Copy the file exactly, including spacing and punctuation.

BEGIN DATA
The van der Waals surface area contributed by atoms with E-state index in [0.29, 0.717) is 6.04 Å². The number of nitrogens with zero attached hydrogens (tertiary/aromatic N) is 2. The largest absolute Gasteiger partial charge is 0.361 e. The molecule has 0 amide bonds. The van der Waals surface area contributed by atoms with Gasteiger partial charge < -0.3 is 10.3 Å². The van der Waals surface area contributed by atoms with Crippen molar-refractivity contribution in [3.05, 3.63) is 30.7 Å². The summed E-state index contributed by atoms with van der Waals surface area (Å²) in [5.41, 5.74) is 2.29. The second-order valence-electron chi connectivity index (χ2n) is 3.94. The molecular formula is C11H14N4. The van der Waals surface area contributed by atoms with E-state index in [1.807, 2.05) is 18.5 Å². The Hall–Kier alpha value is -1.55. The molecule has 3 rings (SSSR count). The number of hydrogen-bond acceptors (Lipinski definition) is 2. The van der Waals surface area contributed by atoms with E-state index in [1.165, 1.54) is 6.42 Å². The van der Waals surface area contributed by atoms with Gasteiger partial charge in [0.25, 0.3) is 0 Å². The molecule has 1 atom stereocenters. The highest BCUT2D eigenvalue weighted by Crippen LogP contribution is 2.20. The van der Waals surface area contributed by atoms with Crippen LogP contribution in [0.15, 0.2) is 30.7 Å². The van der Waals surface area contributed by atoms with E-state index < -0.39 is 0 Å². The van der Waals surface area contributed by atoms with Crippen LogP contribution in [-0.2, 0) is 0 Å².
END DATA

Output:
The van der Waals surface area contributed by atoms with E-state index in [0.29, 0.717) is 6.04 Å². The number of nitrogens with zero attached hydrogens (tertiary/aromatic N) is 2. The largest absolute Gasteiger partial charge is 0.361 e. The molecule has 0 amide bonds. The van der Waals surface area contributed by atoms with Gasteiger partial charge < -0.3 is 10.3 Å². The van der Waals surface area contributed by atoms with Crippen molar-refractivity contribution in [3.05, 3.63) is 30.7 Å². The summed E-state index contributed by atoms with van der Waals surface area (Å²) in [5.41, 5.74) is 2.29. The second-order valence-electron chi connectivity index (χ2n) is 3.94. The molecular formula is C11H14N4. The van der Waals surface area contributed by atoms with E-state index in [1.807, 2.05) is 18.5 Å². The Hall–Kier alpha value is -1.55. The molecule has 3 rings (SSSR count). The number of hydrogen-bond acceptors (Lipinski definition) is 2. The van der Waals surface area contributed by atoms with E-state index in [1.165, 1.54) is 6.42 Å². The van der Waals surface area contributed by atoms with Gasteiger partial charge in [0.25, 0.3) is 0 Å². The molecule has 1 atom stereocenters. The highest BCUT2D eigenvalue weighted by Crippen LogP contribution is 2.20. The van der Waals surface area contributed by atoms with Crippen LogP contribution in [0.15, 0.2) is 30.7 Å². The van der Waals surface area contributed by atoms with E-state index < -0.39 is 0 Å². The van der Waals surface area contributed by atoms with Crippen LogP contribution in [-0.2, 0) is 0 Å².